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The French wine region of Burgundy is home to the world-famous grapes Chardonnay and Pinot Noir.



Where Is Burgundy?

Burgundy (known as Bourgogne in French) is located in eastern France, between Paris in the north and Lyon in the south. The region is largely made up of the hills and valleys to the west of the Saône River. Limestone in the soil contributes to the minerality of Burgundy wines, while the vineyards' hillside locations provide protection from wind and freezing while maximizing soil drainage and exposure to sunshine.

Burgundy is divided into unique climats, or geographic areas with specific terroir. Any climat surrounded by walls is known as a clos.

A Brief History of Winemaking in Burgundy

Burgundy has a long and varied history that goes back at least to the height of the Roman empire, but that can be split into six major events:

  • Early first century: Winemaking likely occurred in the Burgundy region before the area was conquered by the Romans in 51 BC, but the earliest evidence of winemaking is the remains of a single vineyard dating to the first century near the region now known as Gevrey-Chambertin.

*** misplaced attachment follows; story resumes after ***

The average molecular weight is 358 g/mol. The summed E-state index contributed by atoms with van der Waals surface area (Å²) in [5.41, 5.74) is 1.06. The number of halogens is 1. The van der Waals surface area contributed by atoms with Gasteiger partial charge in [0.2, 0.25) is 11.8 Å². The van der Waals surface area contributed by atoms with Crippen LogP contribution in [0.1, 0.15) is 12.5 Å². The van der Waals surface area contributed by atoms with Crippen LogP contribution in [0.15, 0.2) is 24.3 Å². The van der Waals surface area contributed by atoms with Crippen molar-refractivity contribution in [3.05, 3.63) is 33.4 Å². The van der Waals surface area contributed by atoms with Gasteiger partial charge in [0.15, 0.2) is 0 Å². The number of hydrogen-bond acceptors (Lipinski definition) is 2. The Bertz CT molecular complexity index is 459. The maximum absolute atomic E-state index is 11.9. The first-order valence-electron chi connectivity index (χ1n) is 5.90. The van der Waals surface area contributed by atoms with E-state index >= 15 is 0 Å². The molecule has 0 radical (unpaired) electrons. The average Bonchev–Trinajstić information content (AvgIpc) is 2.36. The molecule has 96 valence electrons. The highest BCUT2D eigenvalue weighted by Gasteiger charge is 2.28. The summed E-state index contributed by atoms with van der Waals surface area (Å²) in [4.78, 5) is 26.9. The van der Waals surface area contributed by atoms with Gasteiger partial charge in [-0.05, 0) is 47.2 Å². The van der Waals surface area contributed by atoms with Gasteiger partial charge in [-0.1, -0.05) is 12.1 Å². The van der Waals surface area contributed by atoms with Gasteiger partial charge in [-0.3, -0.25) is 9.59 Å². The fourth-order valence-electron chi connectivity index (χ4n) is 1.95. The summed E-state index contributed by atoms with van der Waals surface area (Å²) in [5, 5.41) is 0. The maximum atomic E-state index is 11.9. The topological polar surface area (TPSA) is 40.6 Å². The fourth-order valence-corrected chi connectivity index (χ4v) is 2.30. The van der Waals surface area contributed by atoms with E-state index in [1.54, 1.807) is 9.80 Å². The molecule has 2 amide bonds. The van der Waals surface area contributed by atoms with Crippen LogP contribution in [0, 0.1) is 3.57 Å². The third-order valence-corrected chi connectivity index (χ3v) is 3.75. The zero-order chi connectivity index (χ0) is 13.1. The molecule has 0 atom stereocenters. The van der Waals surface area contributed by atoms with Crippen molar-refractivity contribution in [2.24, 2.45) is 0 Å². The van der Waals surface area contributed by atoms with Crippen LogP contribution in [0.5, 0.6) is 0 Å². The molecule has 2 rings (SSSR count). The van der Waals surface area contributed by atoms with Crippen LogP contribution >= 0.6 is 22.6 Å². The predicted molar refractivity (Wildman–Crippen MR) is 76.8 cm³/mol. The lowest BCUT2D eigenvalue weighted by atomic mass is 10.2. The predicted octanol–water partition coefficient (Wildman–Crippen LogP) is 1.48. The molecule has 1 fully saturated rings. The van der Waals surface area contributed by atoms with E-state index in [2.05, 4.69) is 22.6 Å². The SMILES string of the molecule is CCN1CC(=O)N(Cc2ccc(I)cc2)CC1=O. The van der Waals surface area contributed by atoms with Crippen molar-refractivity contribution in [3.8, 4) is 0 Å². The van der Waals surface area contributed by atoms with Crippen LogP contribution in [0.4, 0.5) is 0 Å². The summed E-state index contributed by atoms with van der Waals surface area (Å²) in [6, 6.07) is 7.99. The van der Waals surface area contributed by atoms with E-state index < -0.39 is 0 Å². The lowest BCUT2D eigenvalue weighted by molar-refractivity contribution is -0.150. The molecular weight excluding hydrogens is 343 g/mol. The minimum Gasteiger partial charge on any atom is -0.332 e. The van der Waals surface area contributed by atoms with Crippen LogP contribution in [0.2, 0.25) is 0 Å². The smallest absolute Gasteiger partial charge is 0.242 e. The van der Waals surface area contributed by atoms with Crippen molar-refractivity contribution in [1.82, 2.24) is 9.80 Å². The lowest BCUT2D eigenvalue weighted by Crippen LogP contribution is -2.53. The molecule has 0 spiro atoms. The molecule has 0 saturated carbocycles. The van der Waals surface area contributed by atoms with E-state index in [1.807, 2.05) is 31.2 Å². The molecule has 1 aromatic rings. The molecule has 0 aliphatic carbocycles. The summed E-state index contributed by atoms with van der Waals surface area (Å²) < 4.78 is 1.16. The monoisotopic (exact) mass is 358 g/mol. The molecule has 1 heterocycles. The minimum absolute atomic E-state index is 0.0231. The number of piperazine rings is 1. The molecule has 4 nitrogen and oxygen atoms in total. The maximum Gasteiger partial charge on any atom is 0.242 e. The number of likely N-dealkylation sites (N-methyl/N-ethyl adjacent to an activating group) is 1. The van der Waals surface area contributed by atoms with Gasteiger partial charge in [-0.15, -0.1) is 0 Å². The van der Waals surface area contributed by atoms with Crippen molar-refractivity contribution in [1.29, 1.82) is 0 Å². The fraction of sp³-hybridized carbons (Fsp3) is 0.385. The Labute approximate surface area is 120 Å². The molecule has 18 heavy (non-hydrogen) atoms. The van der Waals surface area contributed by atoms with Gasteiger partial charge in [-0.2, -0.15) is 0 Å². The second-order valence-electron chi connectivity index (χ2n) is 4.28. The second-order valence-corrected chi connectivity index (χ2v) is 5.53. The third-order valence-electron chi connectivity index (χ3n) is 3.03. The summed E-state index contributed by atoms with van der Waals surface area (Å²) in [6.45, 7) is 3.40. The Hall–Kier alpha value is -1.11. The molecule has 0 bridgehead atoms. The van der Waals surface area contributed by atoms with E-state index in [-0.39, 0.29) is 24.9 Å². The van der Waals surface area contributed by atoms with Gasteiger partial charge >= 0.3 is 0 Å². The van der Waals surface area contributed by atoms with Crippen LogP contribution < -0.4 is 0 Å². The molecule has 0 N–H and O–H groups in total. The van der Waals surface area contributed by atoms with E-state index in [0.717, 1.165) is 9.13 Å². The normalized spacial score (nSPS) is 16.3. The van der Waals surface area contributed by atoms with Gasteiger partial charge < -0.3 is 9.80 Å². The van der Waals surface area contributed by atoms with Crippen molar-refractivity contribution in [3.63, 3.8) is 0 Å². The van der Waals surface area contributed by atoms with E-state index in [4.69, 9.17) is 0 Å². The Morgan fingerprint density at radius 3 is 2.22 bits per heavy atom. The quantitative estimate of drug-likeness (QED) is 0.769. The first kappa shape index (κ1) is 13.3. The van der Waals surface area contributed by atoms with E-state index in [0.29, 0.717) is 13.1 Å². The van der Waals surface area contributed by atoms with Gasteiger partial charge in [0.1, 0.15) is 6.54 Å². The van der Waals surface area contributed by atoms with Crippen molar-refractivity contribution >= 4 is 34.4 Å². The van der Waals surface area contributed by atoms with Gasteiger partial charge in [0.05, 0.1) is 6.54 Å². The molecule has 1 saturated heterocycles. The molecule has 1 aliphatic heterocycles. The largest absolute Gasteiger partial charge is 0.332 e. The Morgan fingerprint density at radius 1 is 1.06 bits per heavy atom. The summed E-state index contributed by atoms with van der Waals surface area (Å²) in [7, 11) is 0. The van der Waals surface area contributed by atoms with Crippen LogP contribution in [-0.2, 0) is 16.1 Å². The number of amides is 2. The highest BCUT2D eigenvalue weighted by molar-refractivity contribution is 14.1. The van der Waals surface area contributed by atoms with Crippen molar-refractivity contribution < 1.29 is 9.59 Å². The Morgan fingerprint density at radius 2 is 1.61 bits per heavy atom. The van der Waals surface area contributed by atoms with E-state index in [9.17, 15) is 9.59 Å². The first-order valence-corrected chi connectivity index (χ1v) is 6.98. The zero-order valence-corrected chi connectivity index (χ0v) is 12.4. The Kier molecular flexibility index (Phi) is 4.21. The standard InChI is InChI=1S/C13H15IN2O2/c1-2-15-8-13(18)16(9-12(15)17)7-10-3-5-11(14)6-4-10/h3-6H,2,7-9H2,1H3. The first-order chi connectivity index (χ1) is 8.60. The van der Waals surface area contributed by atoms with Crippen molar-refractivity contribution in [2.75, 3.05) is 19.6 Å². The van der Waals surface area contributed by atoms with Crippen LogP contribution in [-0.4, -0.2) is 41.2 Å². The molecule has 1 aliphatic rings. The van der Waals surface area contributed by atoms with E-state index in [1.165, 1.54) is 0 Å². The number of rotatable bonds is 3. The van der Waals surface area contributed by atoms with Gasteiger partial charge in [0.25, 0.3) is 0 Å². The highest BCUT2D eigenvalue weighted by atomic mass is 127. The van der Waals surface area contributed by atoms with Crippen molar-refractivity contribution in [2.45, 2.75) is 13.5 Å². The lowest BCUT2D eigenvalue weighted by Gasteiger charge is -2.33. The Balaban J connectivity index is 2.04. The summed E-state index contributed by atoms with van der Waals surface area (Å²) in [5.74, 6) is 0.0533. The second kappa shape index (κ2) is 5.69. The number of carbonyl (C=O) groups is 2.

• Benedictine monks: In the medieval period, Burgundy became a major wine producer due to its concentration of monasteries and monks. The first were the Benedictines of Cluny, who founded their abbey in Mâconnais in 910. By the mid-thirteenth century, they owned vineyards around the region, including plots that would become the grand cru vineyards of Domaine de la Romanée-Conti, La Tâche, and Pommard.
  • Cistercian monks: The Cistercians, a monastic order founded in 1098 at Cîteaux, east of Nuits-St-Georges, produced the first Chablis wines and had vineyards around Vougeot, Pommard, and beyond. The Cistercians also developed the first crus according to differences in terroir.
  • Dukes of Burgundy: In the fourteenth and fifteenth centuries, Burgundy wines became a status symbol among the Valois dukes, who campaigned against the use of fertilizer and the planting of high-yield Gamay grapes, which competed with Pinot Noir.
  • Modernity: In the seventeenth century, as the Christian church lost its influence, monasteries sold vineyards to the wealthy ruling class in Dijon. Road improvements during the eighteenth century helped establish the first négociant (wine merchant) houses, some of which still exist today. After the French Revolution, vineyards were split into smaller parcels, with the vast majority of wines sold through the négociant houses.
  • Present day: After World War I, winemakers began selling their product through cooperatives and domaine bottling. In 2011, over half of Burgundy wine was still sold by 250 négociant houses, though, with a little over a quarter sold by 3,800 individual domaines and 16 percent sold by cooperatives. Today Burgundy is home to the smallest vineyard parcels in the world, with some growers cultivating just one row of grapes.
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